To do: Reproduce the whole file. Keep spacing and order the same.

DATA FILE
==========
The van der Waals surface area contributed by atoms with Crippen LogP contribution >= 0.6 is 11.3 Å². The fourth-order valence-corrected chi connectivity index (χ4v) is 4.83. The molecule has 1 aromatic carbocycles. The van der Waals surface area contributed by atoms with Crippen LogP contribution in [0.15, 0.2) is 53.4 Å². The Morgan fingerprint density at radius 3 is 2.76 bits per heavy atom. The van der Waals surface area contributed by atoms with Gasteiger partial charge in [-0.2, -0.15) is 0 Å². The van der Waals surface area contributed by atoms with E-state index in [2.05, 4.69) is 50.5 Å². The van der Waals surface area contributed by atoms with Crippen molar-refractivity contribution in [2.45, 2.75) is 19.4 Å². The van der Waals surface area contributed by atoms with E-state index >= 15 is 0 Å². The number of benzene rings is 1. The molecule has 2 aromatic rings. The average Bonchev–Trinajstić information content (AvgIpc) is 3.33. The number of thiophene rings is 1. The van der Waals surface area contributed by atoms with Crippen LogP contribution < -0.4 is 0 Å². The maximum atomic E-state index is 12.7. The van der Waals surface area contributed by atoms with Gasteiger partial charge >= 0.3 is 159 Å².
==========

The van der Waals surface area contributed by atoms with Crippen LogP contribution >= 0.6 is 11.3 Å². The fourth-order valence-corrected chi connectivity index (χ4v) is 4.83. The molecule has 1 aromatic carbocycles. The van der Waals surface area contributed by atoms with Crippen LogP contribution in [0.15, 0.2) is 53.4 Å². The Morgan fingerprint density at radius 3 is 2.76 bits per heavy atom. The van der Waals surface area contributed by atoms with Gasteiger partial charge in [-0.2, -0.15) is 0 Å². The van der Waals surface area contributed by atoms with E-state index in [2.05, 4.69) is 50.5 Å². The van der Waals surface area contributed by atoms with Crippen molar-refractivity contribution in [2.45, 2.75) is 19.4 Å². The van der Waals surface area contributed by atoms with E-state index >= 15 is 0 Å². The number of benzene rings is 1. The molecule has 2 aromatic rings. The average Bonchev–Trinajstić information content (AvgIpc) is 3.33. The number of thiophene rings is 1. The van der Waals surface area contributed by atoms with Crippen LogP contribution < -0.4 is 0 Å². The maximum atomic E-state index is 12.7. The van der Waals surface area contributed by atoms with Gasteiger partial charge >= 0.3 is 159 Å².